Vibrating Female Condom Could Help a Lot of Ladies Orgasm, But Would They Buy It?

The female condom has never been trendy.

Photo Credit: Shutterstock

When Brian Osterberg announced his plan to introduce a vibrating female condom, the response was impressive. He told me over the phone, “I’ve been giving interviews left and right. I’ve been in the condom business for almost 25 years, and when I let this cat out of the bag—so to speak—it became a bit of a sensation.”

Osterberg is the founder of IXu, a Michigan-based company specializing in barrier contraception development. More simply put, they make condoms.

The company’s latest endeavor revolves around the VA w.o.w., a female condom that can be “accessorized” in a variety of ways. Osterberg explains, “You can put a mini vibrating device, something that has, say, blinking lights, something that emits a pulsing, or a sound, anything to stimulate any of the senses.”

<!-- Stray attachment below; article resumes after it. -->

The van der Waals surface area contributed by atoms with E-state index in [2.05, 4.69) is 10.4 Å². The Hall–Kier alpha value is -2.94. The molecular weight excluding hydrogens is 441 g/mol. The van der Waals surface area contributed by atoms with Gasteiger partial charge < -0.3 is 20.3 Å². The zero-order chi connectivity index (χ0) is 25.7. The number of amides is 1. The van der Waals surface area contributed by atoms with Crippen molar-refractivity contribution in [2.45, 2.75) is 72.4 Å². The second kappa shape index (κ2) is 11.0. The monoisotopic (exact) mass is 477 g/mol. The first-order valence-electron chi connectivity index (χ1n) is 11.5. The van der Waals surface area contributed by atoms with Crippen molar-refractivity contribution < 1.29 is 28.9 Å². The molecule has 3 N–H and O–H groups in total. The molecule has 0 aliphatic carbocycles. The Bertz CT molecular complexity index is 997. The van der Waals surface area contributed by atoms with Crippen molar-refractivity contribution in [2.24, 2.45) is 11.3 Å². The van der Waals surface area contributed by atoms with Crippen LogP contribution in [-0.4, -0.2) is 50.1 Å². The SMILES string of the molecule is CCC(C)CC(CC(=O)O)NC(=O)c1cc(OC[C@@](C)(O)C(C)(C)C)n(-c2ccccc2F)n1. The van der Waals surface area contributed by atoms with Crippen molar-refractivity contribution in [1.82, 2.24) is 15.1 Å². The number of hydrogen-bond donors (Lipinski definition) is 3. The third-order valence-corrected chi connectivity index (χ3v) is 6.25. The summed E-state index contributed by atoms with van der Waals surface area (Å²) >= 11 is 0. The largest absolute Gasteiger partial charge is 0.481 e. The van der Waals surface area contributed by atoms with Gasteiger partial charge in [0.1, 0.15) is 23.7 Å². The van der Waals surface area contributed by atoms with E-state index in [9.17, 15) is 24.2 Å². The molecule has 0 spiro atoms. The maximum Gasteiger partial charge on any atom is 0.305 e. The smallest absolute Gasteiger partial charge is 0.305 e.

All those options will appeal to certain segments of the market. But the idea that draws the most interest is the strategically placed vibrator, which Osterberg says could even be activated by a smartphone.

When I ran the idea by Zhana Vrangalova, a sex researcher who teaches human sexuality at NYU, she said she was "all for it."

For those unfamiliar with the design, the female condom is a pouch that can be worn on the inside of a woman’s body. It comes with thick inner and outer rings. The inner ring is designed to hold the condom in place during sex, and is inserted deep into the vagina. The outer ring stays outside the vaginal opening during intercourse.

Vrangalova explained, “[The outer ring] kind of comes out and sits just above the clitoris, depending on the woman and how you place it. That ring, in and of itself, can add stimulation, especially in certain positions.” 

She added, “A lot of couples introduce things that can stimulate the clit that are 'hands-free' while having penetrative sex.” She suggested that a vibrating female condom could allow for “easy, hands-free” clitoral stimulation during intercourse.